Middle East

Syria: HRW urges suspension by Arab League

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Media captionDoctor in Homs: "It's a horror story... we are really in crisis... heroes are treating patients on the street"

Human Rights Watch has called on the Arab League to suspend Syria, saying the abuses against civilians in Homs are crimes against humanity.

The US-based group has issued a report documenting allegations of torture and unlawful killings in the city of Homs.

The city has been a focus for anti-government demonstrations. Dozens were reported killed there on Thursday.

The UN says at least 3,500 people have been killed in Syria in protests against President Bashar al-Assad.

The government blames the unrest on armed gangs and militants and say hundreds of soldiers and police have been killed.

But Sarah Leah Whitson, Middle East director at Human Rights Watch said the city of Homs represented: "A microcosm of the Syrian government's brutality".

She said that the Arab League, who are due to meet to discuss the crisis in Syria, must apply pressure after the country failed to honour the League's plan to end the unrest.

"The Arab League needs to tell President Assad that violating their agreement has consequences, and that it now supports Security Council action to end the carnage."

'Detainees tortured'

Syrian authorities had agreed in early November to withdraw from restive cities, set political prisoners free and start talks with the opposition.

But, since then, the UN says that the killing has continued.

On Thursday, nearly 40 people were killed across the country, including five soldiers and an eight-year-old girl, Syrian activists said.

The eight-month-old uprising has become increasingly armed, with Syrian soldiers joining the anti-government protesters in some areas, including Homs.

The city has seen repeated clashes between army defectors and security forces, who have been mounting raids in pursuit of protesters.

Human Rights Watch said it had conducted more than 110 interviews with witnesses and victims of the violence in Homs, both the city and the surrounding province of the same name.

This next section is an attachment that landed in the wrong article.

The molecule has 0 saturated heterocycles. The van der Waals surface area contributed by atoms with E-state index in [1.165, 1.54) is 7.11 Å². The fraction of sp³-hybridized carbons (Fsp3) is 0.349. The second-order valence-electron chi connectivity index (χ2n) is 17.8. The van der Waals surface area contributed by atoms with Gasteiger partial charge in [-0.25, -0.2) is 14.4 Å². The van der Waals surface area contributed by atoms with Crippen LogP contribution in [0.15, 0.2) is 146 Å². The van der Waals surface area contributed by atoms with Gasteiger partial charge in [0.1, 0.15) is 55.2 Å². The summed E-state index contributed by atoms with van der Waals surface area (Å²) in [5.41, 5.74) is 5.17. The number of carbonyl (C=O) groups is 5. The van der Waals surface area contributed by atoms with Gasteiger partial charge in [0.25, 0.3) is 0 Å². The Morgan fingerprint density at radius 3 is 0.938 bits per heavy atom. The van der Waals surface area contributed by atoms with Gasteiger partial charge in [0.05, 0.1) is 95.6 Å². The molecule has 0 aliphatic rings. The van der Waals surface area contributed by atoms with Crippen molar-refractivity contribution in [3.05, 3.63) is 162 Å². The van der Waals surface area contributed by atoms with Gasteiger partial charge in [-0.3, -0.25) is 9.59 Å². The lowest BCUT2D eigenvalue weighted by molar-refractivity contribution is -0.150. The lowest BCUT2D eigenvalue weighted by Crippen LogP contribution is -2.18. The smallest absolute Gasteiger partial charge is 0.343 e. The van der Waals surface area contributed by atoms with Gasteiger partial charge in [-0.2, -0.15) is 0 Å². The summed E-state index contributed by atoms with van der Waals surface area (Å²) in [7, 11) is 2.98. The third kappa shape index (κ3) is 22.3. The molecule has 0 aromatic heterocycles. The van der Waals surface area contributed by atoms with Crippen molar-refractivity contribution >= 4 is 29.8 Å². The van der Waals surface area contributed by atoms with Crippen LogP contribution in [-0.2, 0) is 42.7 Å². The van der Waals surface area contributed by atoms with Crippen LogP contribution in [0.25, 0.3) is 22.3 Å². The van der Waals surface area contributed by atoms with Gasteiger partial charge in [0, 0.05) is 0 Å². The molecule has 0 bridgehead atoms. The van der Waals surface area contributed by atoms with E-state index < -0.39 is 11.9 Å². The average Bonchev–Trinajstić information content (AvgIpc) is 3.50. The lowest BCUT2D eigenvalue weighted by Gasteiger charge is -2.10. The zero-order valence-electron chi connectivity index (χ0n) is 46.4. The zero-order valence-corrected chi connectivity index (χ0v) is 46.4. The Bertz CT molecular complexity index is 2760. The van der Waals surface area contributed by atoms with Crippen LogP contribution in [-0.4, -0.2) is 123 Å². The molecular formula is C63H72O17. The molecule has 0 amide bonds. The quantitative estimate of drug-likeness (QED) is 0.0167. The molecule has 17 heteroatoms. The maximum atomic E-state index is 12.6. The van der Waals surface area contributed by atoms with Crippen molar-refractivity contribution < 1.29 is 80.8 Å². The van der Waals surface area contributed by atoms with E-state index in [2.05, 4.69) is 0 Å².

In a report, entitled We Live As In War, HRW documents what it says are "dozens of incidents in which security forces and government-supported militias violently attacked and dispersed overwhelmingly peaceful protests".

The HRW witnesses describe security forces firing machine guns or heavier weapons into districts of cities where protests have been taking place, to frighten the residents.

The BBC's Jonathan Head, in neighbouring Turkey, says the report backs up accusations against the Syrian authorities by activists.

Image caption Syrian forces have sought for months to quell anti-government protests

However, the allegations cannot be independently verified because the Syrian government has banned most foreign journalists from entering the country.

'Shot in stomach'

Checkpoints around the district are set up to control movement and troops in armoured vehicles move in to conduct raids.

One resident of Homs told HRW that when he and others tried to bring food into Bab Sba' district, security forces opened fire, killing one person and wounding another in his group.

One woman protesting in Homs on 15 August with her family told HRW: "It was calm, so everything seemed OK.

"Then two cars showed up suddenly and opened fire, targeting people even as they were ducking and lying on the ground. They were white Kia Cerato cars with tinted windows, like those used by air force intelligence," she said.

Her son was shot in the stomach. "The doctors were able to remove the bullet, but it left a lot of damage," she said.

Thousands of people have been arrested since the anti-government protests began in March. While most are eventually released, HRW says several hundred are missing.

Former detainees interviewed by HRW described being tortured with heated metal rods, electric shocks, beatings and being forced into "stress positions" for long periods.

"They beat [me] with cables and then hanged me by my hands from a pipe under the ceiling so that my feet weren't touching the floor," one former detainee said.

"They were beating me, and pouring water on me, and then using electric stun guns," he added.

HRW said it had independently confirm 17 deaths in custody. Twelve of these people "bore unmistakable marks consistent with torture, including bruises, cuts and burns".

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